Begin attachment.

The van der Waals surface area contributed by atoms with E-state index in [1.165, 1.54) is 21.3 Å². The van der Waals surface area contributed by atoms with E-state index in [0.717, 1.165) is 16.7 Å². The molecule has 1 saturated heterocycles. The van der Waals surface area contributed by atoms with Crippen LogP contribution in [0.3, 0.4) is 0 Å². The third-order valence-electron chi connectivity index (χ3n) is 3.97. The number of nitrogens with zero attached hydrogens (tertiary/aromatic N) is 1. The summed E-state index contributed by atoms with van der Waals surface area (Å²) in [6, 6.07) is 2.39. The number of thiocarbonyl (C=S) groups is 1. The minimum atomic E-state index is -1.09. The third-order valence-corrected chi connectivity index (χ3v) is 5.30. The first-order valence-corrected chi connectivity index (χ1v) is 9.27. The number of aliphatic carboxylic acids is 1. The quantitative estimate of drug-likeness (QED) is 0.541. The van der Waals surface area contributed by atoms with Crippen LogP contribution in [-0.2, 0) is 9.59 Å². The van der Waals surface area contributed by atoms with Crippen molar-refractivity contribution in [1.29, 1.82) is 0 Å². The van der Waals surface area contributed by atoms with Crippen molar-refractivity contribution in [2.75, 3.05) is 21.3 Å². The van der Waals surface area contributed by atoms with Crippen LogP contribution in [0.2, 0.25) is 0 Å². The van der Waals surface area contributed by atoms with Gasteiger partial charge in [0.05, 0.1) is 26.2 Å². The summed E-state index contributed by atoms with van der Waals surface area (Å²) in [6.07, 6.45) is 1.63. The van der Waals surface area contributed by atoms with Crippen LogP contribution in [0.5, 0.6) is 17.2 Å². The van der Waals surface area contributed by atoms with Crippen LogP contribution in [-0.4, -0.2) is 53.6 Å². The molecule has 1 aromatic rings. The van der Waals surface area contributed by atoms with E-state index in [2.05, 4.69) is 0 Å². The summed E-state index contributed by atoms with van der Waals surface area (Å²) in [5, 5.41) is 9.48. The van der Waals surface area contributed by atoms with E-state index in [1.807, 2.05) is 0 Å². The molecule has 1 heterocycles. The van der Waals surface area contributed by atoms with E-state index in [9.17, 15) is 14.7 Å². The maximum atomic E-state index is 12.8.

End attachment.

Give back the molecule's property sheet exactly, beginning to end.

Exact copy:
The van der Waals surface area contributed by atoms with E-state index in [1.165, 1.54) is 21.3 Å². The van der Waals surface area contributed by atoms with E-state index in [0.717, 1.165) is 16.7 Å². The molecule has 1 saturated heterocycles. The van der Waals surface area contributed by atoms with Crippen LogP contribution in [0.3, 0.4) is 0 Å². The third-order valence-electron chi connectivity index (χ3n) is 3.97. The number of nitrogens with zero attached hydrogens (tertiary/aromatic N) is 1. The summed E-state index contributed by atoms with van der Waals surface area (Å²) in [6, 6.07) is 2.39. The number of thiocarbonyl (C=S) groups is 1. The minimum atomic E-state index is -1.09. The third-order valence-corrected chi connectivity index (χ3v) is 5.30. The first-order valence-corrected chi connectivity index (χ1v) is 9.27. The number of aliphatic carboxylic acids is 1. The quantitative estimate of drug-likeness (QED) is 0.541. The van der Waals surface area contributed by atoms with Crippen LogP contribution in [-0.2, 0) is 9.59 Å². The van der Waals surface area contributed by atoms with Crippen molar-refractivity contribution in [1.29, 1.82) is 0 Å². The van der Waals surface area contributed by atoms with Crippen molar-refractivity contribution in [2.75, 3.05) is 21.3 Å². The van der Waals surface area contributed by atoms with Crippen LogP contribution in [0.2, 0.25) is 0 Å². The van der Waals surface area contributed by atoms with Gasteiger partial charge in [0.05, 0.1) is 26.2 Å². The summed E-state index contributed by atoms with van der Waals surface area (Å²) in [6.07, 6.45) is 1.63. The van der Waals surface area contributed by atoms with Crippen LogP contribution in [0.5, 0.6) is 17.2 Å². The van der Waals surface area contributed by atoms with Crippen LogP contribution in [-0.4, -0.2) is 53.6 Å². The molecule has 1 aromatic rings. The van der Waals surface area contributed by atoms with E-state index in [2.05, 4.69) is 0 Å². The summed E-state index contributed by atoms with van der Waals surface area (Å²) in [5, 5.41) is 9.48. The van der Waals surface area contributed by atoms with E-state index in [1.807, 2.05) is 0 Å². The molecule has 1 heterocycles. The van der Waals surface area contributed by atoms with E-state index in [9.17, 15) is 14.7 Å². The maximum atomic E-state index is 12.8.